We need light bulbs for artificial light but deciding what kind of colour temperature to emit can sometimes be a head-scratch moment. Although you can buy daylight and natural light bulbs which are relatively new to the market, the main two contenders battling it out for a spot in most light fixtures are cool white and warm white bulbs. A difference in colour means that these bulbs are often used in opposing rooms with cool whites comfortable in bathrooms and kitchens, whereas warm whites are homed within living rooms and bedrooms.
The reason that cool and warm white light bulbs are designated into different locations is down to the feelings they produce. Cool white is described as a bluey white that delivers a clear and clean glow, with warm white emitting a yellowy glow for a softer and more relaxing warmer tone. The crispness of cool white light bulbs makes them a desirable choice for kitchens, bathrooms, hospitals and commercial retail stores that require a pure and clinical look. On the contrary, warm white bulbs are perfect for domestic rooms that wish to create a calming and homely ambience.
How Are Cool & Warm Bulbs Addressed?
To understand what separates a cool and a warm white bulb you’ll need to focus on the bulbs temperature which is measured in kelvins (K). The temperature of the bulb does not represent how hot or cold the bulb will get but instead how intense or weak the colour is. The kelvin score ranges from 1000k – 10,000k with the lowest being the warmest and the highest being the coolest. Below is a graph demonstrating the kelvin scale in more detail.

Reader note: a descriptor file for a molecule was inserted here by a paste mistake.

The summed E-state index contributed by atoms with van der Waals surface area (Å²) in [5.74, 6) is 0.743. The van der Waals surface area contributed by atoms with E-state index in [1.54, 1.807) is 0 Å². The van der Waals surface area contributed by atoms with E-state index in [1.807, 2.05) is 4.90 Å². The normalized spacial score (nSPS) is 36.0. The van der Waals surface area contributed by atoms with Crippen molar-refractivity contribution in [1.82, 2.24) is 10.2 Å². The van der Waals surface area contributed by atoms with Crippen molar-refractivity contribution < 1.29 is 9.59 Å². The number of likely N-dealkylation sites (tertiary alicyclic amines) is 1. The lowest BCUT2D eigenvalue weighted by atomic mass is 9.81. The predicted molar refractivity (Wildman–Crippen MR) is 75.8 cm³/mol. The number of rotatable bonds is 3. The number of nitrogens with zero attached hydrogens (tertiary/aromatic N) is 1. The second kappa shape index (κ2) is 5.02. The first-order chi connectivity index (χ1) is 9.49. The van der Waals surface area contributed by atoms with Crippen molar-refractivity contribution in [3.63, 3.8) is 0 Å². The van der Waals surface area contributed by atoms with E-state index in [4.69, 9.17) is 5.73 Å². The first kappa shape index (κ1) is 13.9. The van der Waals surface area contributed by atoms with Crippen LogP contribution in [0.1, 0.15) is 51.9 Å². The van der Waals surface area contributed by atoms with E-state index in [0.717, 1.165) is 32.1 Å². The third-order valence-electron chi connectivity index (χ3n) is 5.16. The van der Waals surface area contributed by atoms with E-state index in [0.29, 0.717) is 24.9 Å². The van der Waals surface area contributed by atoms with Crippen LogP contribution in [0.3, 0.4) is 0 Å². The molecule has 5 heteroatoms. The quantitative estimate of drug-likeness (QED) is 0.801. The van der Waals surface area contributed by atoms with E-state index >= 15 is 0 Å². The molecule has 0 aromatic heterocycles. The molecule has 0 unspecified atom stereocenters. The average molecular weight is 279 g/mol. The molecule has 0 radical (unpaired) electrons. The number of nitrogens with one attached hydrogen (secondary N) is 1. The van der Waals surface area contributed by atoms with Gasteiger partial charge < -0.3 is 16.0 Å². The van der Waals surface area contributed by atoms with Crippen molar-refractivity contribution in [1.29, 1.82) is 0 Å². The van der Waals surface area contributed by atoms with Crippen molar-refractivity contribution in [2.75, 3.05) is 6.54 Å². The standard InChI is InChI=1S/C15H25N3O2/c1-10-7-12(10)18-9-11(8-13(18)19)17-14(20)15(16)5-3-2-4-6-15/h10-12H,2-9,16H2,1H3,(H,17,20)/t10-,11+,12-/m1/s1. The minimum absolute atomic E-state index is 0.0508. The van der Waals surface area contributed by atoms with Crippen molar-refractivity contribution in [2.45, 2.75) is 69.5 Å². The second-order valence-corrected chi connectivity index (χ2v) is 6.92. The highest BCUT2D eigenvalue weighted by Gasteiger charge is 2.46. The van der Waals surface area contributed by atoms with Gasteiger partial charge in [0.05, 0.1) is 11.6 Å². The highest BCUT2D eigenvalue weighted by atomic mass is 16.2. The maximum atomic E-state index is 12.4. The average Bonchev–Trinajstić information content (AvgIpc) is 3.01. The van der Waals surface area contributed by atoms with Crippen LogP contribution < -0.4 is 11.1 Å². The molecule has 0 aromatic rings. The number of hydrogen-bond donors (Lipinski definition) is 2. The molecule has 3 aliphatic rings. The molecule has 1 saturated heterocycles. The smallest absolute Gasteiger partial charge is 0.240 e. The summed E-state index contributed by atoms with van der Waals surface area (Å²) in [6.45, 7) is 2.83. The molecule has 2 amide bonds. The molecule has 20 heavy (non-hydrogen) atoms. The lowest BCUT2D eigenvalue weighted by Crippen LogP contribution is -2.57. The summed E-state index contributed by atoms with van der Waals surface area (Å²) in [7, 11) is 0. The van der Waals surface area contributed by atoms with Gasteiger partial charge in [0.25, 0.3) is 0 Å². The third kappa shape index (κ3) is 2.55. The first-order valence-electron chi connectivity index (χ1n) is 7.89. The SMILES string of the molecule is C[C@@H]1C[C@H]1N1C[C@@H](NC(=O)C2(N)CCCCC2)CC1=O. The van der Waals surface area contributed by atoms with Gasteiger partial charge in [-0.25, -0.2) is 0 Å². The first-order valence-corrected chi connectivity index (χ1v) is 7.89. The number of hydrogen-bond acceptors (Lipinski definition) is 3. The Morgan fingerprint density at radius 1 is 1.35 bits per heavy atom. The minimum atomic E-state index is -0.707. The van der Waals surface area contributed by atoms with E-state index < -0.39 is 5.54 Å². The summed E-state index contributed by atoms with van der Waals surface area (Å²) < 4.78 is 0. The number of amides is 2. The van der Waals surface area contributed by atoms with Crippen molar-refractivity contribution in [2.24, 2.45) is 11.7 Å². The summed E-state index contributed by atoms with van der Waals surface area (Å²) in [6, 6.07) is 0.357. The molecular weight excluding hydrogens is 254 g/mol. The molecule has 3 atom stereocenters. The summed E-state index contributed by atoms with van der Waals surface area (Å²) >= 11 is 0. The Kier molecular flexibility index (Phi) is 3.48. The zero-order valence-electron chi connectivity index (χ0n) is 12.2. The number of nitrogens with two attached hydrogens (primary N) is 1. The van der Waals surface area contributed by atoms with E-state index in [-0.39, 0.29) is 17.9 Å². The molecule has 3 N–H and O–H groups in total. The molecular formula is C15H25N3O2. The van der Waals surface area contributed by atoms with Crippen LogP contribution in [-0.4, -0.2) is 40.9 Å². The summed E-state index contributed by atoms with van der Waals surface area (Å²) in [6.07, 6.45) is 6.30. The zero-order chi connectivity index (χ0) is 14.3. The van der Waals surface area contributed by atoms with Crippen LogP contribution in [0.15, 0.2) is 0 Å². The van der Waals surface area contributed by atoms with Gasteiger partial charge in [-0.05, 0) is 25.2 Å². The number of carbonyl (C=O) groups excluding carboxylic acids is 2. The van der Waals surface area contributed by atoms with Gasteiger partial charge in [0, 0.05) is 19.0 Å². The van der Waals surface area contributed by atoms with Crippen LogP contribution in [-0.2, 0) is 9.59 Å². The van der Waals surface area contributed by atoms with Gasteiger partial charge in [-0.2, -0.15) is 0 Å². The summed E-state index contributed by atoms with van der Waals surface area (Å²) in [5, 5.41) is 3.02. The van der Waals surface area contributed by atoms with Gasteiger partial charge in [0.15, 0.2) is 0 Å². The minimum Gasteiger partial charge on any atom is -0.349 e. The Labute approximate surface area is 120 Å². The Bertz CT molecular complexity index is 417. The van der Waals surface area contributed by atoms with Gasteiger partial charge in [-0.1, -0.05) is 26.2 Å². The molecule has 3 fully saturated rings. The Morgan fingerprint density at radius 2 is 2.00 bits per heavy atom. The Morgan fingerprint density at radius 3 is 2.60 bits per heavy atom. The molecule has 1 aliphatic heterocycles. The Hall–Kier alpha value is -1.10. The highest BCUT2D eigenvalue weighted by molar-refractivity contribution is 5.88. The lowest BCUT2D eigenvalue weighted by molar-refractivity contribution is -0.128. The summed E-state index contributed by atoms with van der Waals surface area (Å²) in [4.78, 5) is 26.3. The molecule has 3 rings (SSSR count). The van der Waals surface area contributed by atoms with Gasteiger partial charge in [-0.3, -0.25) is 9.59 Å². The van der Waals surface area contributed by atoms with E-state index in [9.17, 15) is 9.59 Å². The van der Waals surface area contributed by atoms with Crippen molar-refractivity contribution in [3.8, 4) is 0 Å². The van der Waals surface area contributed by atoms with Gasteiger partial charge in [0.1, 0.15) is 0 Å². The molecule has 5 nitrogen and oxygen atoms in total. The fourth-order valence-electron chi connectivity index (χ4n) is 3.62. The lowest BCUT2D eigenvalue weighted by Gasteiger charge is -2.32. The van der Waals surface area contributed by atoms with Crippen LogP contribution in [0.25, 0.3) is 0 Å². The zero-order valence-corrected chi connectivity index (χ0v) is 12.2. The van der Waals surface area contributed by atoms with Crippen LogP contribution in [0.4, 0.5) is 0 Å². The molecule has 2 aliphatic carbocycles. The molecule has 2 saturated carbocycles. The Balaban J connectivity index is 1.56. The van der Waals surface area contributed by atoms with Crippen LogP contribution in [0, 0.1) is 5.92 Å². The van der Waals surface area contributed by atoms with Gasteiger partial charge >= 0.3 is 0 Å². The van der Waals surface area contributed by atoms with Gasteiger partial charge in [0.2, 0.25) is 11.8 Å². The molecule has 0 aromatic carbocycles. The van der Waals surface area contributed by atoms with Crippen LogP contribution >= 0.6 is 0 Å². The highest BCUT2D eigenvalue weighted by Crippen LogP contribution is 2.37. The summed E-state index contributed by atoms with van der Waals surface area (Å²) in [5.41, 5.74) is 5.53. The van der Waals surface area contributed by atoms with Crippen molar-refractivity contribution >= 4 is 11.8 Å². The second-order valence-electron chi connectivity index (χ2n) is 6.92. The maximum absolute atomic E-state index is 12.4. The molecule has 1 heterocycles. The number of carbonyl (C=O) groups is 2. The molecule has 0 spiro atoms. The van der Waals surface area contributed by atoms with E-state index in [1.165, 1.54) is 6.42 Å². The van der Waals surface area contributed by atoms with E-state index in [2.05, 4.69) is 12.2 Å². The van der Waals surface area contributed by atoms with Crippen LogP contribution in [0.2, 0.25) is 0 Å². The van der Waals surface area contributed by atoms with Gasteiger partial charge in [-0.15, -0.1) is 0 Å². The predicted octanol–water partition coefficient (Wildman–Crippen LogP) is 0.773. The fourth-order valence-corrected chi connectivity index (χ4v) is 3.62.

How LEDs Opened The Door For Different Whites
Before LEDs were invented halogen, fluorescent and incandescent bulbs were dominating the light bulb market. Despite their lengthy reign they are limited in terms of the colour they can emit – generally a yellow white. However, LEDs work differently than traditional bulbs; traditional bulbs use passing electricity through a wire which glows hot to produce a light, whereas LEDs use a completely different technology which is able to alter colour temperatures (kelvins). LEDs can now give owners the choice of a variety of ‘white’ types including warm, cool, natural and daylight.
So How Do You Decide What White You Need?
Three quarters of domestic households buy warm white LED bulbs because they match the yellowy glow of traditional incandescents and halogens. However cool white bulbs are considered to work better with bold and primary colours as well as white interior themes because cool white beams can complement a clean and minimal look; a common design trait for modern abodes. Mixing cool and warm white bulbs in the same room can also be achieved, especially in the kitchen where warm yellow glows are used in the daytime but at night time under cabinets or shelving can be enhanced with cool white lights after the warm whites are switched off.
On a commercial level retail stores tend to use cool white bulbs to create a clearer and brighter atmosphere for shoppers. Display cabinets and lighting panels are often teamed with a clean bluish light, however the colour temperature shouldn’t be too high (too cool) because it’s susceptible in turning too harsh and bright on the eye.
If you’re interested in reducing energy whilst also emitting a customised glow you should take a browse throughout our entire range of LED light bulbs. Each section will come with the option of cool or warm white beams, with additional choices also available including daylight and natural glows.